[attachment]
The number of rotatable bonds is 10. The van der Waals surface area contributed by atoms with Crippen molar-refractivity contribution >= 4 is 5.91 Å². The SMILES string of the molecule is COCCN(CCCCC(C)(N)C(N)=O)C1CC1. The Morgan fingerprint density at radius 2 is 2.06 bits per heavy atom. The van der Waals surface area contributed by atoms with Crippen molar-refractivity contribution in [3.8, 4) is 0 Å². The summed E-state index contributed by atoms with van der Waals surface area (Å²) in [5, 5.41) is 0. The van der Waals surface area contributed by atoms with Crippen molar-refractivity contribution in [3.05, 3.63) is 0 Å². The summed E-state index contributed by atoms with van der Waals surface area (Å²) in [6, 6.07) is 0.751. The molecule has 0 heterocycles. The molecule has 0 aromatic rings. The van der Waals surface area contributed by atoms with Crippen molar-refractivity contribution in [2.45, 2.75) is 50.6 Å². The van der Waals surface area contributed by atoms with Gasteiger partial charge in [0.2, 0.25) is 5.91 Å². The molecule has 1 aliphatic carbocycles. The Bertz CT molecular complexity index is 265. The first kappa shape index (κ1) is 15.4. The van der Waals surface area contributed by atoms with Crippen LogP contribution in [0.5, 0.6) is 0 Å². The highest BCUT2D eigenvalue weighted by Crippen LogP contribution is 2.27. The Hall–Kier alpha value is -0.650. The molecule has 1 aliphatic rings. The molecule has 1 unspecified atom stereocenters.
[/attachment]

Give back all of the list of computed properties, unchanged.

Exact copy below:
The number of rotatable bonds is 10. The van der Waals surface area contributed by atoms with Crippen molar-refractivity contribution >= 4 is 5.91 Å². The SMILES string of the molecule is COCCN(CCCCC(C)(N)C(N)=O)C1CC1. The Morgan fingerprint density at radius 2 is 2.06 bits per heavy atom. The van der Waals surface area contributed by atoms with Crippen molar-refractivity contribution in [3.8, 4) is 0 Å². The summed E-state index contributed by atoms with van der Waals surface area (Å²) in [5, 5.41) is 0. The van der Waals surface area contributed by atoms with Crippen molar-refractivity contribution in [3.05, 3.63) is 0 Å². The summed E-state index contributed by atoms with van der Waals surface area (Å²) in [6, 6.07) is 0.751. The molecule has 0 heterocycles. The molecule has 0 aromatic rings. The van der Waals surface area contributed by atoms with Crippen molar-refractivity contribution in [2.45, 2.75) is 50.6 Å². The van der Waals surface area contributed by atoms with Gasteiger partial charge in [0.2, 0.25) is 5.91 Å². The molecule has 1 aliphatic carbocycles. The Bertz CT molecular complexity index is 265. The first kappa shape index (κ1) is 15.4. The van der Waals surface area contributed by atoms with Crippen LogP contribution in [0.5, 0.6) is 0 Å². The highest BCUT2D eigenvalue weighted by Crippen LogP contribution is 2.27. The Hall–Kier alpha value is -0.650. The molecule has 1 aliphatic rings. The molecule has 1 unspecified atom stereocenters.